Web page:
Your headsail's lazy sheet is another point of potential problems. The lazy sheet will lay limply across your deck, rising and falling as you move through the seas. This lazy sheet is just rubbing over and over again, chafing itself, as well as anything else it is touching. This may seem unnecessary to a coastal cruiser, but when crossing an ocean, you will be on the same tack for days, if not weeks! Something that is rubbing a little today will rub constantly until it saws all the way through!

Since you will be on the same tack for so long, it is easy to simply walk the deck and check for potential chafe points and position the lazy sheet in such a way that it doesn't rub. I like to pull enough slack on the sheet that it will lay flat and still on the deck all the way up to the clew, then raising up to reach the clew.

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Aside from making sure your sails are in good order, it is important to carry the right kinds of sails. Having your working sails (mainsail and jib) is critical as these are the most commonly used sails for general conditions. You should also carry sails for the extremes! Storm sails and light air sails are a good idea to have with you, but not a "Need to Have" item. 

It might feel like we are berating sails and not going over rigging as much. The reason is sails are big and it's easy to overlook a small problem on such a large sail. The truth is rigging is smaller, but just as important to inspect.

Steel rigging rusts, corrodes, and breaks, but it is quite resistant to chafe from sails and sheets. You want to check for broken or corroded wires, paying extra attention to the ends of the stays (this means the top of the stay way up on the mast too). If you see any signs of corrosion or cracks, it is important to repair or replace the failing component.

Just like with sails, it is important to be able to carry out repairs at sea. With steel rigging, you need to carry the materials to fabricate and install a new replacement stay. To do this, it is wise to carry a length of wire equal to your longest stay. The problem with this plan is if you break two stays, you can only replace one of them! Steel stays are heavy, so carrying a full set of new rigging carries with it a steep weight penalty! Just like with sail repair, having the tools and parts to repair your rigging isn't enough; you need to know how to use them and with rigging, you need to know how to use them very well! Steel rigging HyMod fittings have little cones that crush down on the steel wires of 1x19 rigging cable and are one time use item. If you only have one, you better know how to use it and use it well because you only get one try with it!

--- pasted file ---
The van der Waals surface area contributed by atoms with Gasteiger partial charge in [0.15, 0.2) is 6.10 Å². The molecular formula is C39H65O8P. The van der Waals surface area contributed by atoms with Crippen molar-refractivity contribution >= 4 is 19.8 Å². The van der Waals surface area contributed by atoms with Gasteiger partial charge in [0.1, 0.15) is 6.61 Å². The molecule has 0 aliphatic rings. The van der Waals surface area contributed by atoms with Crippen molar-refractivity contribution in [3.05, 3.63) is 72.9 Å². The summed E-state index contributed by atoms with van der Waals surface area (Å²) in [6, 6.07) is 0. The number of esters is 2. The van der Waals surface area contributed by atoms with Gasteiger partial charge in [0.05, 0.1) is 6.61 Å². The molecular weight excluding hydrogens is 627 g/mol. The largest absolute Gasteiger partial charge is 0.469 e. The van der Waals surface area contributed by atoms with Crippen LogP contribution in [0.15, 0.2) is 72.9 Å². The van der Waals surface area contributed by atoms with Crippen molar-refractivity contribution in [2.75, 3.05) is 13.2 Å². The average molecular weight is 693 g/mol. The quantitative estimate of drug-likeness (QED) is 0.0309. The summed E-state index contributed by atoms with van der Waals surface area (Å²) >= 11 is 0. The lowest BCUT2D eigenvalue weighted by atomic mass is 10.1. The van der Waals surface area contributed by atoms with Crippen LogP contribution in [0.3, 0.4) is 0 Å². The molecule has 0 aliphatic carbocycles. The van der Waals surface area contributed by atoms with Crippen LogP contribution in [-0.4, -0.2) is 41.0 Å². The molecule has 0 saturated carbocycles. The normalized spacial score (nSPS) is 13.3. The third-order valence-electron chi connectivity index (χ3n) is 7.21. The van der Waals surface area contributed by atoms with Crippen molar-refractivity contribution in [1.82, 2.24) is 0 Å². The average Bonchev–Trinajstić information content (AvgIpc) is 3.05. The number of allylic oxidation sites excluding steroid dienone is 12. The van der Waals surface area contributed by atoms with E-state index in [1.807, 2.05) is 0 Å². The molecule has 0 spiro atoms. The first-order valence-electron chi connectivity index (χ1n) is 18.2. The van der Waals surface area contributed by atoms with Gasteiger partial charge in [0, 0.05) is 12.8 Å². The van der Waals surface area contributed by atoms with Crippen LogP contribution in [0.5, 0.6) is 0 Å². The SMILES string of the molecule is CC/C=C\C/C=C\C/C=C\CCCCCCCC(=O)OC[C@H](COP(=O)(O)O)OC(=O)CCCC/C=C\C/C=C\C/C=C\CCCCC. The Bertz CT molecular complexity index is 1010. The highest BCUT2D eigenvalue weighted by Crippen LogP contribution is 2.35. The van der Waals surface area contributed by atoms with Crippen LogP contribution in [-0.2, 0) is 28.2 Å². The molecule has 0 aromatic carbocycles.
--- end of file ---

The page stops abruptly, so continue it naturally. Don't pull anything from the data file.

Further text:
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With synthetic rigging, you don't have to worry about corrosion, but you do have to worry about chafe. Be sure to inspect your stays for fuzziness and chafe, and be sure that nothing is rubbing on the stays while you are voyaging. It is very important to make sure that the lazy sheet isn't rubbing on the forward lowers or cap shrouds because they will saw through your rigging in the course of the ocean crossing. 

Synthetic rigging is weaker in the form of chafe, but the tradeoff is very little weight. Since there is practically no weight penalty, you can feasibly carry a full spool of rigging allowing you to fabricate all your stays again. This removes the issue of "which stay to replace" if you break two stays, you can easily replace both! 

Keeping an eye on your sails and rigging before you go out to sea is important, but keeping an eye on your sails and rigging while out at sea is critical!  

Your sails and rigging are the powerhouse that will bring you across the sea. Keeping them in proper working order is paramount to making it across the ocean. The fancy coffee maker might be a cool gadget in the galley to show off at the marina, but it is absolutely worthless when it comes to getting your yacht to the other side of the ocean. Sails and rigging are what make your yacht a sailboat, which is why it is critical that you maintain them in working order and know how to work on them yourself. Accidents happen and you will have no outside help on your yacht. You will need to know how to take care of any and all problems that could arise with your sails and rigging as you cross the ocean.  

 

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Reefing When Ocean Crossing

The biggest distinction between ocean crossing and coastal sailing is the lack of help. If something breaks close to shore, there are plenty of people around who can help you. They will tow you back to a marina where an army of skilled labor exists to get you back out there sailing! In the ocean, if something breaks, you better know how to fix it yourself with the supplies you are carrying on board your yacht because no one is coming to help you!

This lack of aid is precisely why you should reef early. If you see a storm coming, don't wait for it to hit you to then start adjusting the sail plan! Reef now and wait for it to pass over. Once it has passed and completely cleared you, then shake out the reefs! This will ensure that you and your gear are exposed to minimal risk during the ocean crossing.

Maddie and I sleep in the V-Berth up in the bow and our third crew member sleeps in the quarter berth. At night, we rotate watches accordingly. Maddie has first watch from 9 to midnight. I have second watch from midnight to 4:30AM and the third crew member has the morning watch from 4:30AM until we all get up. Since we are up in the bow, we hear the sound of the stem cutting through the water, and we can also feel how much we are heeling over. I have frequently poked my head out of the forward hatch to see dark and stormy looking clouds all around us and notice that we are full sail! I assume that the crew member on watch is keeping an eye on them and tracking their movements with the compass. A storm that is not coming at you is not a storm you need to worry about. Then we pick up speed and begin to heel over to an extreme angle and I hear a desperate cry from the helm.

"It's time to reef!"